Colorado is a hiking paradise, and you’re sure to hit the trails. No matter which trailhead you choose, you’re going to be exercising at a high altitude. The state’s lowest point is the Arkansas River at 3,315 feet, which is still more than half a mile high. A high altitude means less oxygen, which forces your body to make more red blood cells. You won’t really notice it unless you visit sea level. The lower you go, the more your new, super-charged cardiovascular system will make you feel like a superhero.

Things to Do in Colorado

Even when you’re stuck in traffic on I-25, there’s adventure in the air. Just look west and there it is, some of the wildest terrain in the lower 48, just waiting to be explored. Image by Yuya Sekiguchi

Exercising is the Norm in Colorado

Mountain bike racing, skiing, ultra-marathoning — it seems like everyone in Colorado is training for something. It’s probably due to the combination of the terrain, the altitude and the vibe. Locals are always within three hours of the world’s best climbing, skiing and cycling adventures. That alone is enough to attract elite athletes from all over the world. The altitude makes training here even more effective. That’s why the U.S. Olympic Training Center is in Colorado Springs and why the whole state has a “just do it” culture. Colorado is sure to inspire you to get outside and be active.

Image by Brandon Saterwhite

Colorado Locals Love Dogs

Life on this planet doesn’t get much better than being a well-loved Colorado dog. Parks, trails and city sidewalks are all pooch-friendly. The Colorado Rockies baseball team hosts Bark at the Park, an annual game at which dogs get to walk the warning track. The love for dogs runs deep within most of the Colorado communities, as businesses everywhere leave out a bowl of water for furry friends. Match.com even ranked Colorado the most dog-loving state.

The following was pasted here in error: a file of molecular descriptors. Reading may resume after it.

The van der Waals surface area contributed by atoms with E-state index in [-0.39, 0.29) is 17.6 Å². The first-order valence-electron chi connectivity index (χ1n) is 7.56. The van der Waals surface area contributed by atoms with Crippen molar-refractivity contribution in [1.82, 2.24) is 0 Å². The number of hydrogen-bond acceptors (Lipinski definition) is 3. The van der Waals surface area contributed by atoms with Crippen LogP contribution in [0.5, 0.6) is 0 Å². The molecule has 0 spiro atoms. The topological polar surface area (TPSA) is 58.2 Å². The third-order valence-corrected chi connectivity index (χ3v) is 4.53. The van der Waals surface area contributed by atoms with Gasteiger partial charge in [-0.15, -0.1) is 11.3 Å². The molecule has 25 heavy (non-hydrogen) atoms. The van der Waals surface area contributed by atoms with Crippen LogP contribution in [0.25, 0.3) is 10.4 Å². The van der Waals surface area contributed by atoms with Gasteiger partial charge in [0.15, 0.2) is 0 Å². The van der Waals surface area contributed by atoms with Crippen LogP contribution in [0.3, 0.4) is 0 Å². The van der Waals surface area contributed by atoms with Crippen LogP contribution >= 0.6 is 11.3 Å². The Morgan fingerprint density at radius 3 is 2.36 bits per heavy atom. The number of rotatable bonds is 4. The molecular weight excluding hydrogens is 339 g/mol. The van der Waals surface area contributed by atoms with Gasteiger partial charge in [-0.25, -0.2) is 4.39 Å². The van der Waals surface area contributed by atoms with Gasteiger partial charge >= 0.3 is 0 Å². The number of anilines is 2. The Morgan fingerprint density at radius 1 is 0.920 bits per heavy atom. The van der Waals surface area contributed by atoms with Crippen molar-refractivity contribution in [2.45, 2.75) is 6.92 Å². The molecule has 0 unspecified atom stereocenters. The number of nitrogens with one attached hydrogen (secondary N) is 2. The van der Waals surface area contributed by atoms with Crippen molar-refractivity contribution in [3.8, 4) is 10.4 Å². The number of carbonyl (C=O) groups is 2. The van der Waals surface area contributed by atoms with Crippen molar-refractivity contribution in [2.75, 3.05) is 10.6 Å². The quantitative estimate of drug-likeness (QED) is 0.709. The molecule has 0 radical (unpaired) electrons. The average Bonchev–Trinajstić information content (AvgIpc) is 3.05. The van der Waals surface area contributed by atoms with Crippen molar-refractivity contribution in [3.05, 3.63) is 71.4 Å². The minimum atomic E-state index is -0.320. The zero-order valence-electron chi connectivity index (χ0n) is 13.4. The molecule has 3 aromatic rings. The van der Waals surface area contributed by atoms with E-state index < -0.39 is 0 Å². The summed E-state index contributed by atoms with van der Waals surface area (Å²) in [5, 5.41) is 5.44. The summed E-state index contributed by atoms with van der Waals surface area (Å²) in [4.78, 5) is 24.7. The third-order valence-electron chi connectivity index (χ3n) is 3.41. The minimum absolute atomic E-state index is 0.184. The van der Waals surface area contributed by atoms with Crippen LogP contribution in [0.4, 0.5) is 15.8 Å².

Best Breweries in Colorado

It all started when the Boulder Beer Company shipped its first bottles of porter, stout and ESB back in 1979. Today, there are breweries in every corner of the state. Denver brewers alone serve up 200 unique micro-drafts every day. If you want to make sure there will be fresh craft beer for your move-in party, you can find the closest brewery at the Colorado Brewery List.

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Best Ski Resorts in Colorado: Five Local Legends

You don’t need us to tell you Colorado has some of the world’s best skiing and snowboarding. Once you get settled and are tired of standing in long lift lines, visit some of the best ski resorts in Colorado that tourists usually miss.

Loveland Pass: Loveland and Arapahoe Basin: You’ll save yourself an hour of driving, avoid lift lines and have two great areas to choose from. • Ski Cooper — Leadville: Small, family-friendly and wonderfully natural snow makes Ski Cooper an excellent choice, especially if you’re relatively new to the sport or have kids in your group.

Image by Mia & Steve Mestdagh

Silverton Mountain — Silverton: If Ski Cooper has a dark-hearted twin, it’s Silverton Mountain: one chairlift, a helicopter and 22,000 acres of beyond black diamond, backcountry skiing. • Wolf Creek Ski Area — Wolf Creek Pass: There’s no quaint village, no time shares and not much to buy at Wolf Creek Pass except a lift ticket to pure skiing and boarding.

Image by Will Keightley

Crested Butte: Up a canyon on the other side of the mountains from Aspen, Crested Butte is the destination for folks who like cliffs, chutes, and jumps. Despite the tough terrain, the mountain and the people in town are super-friendly.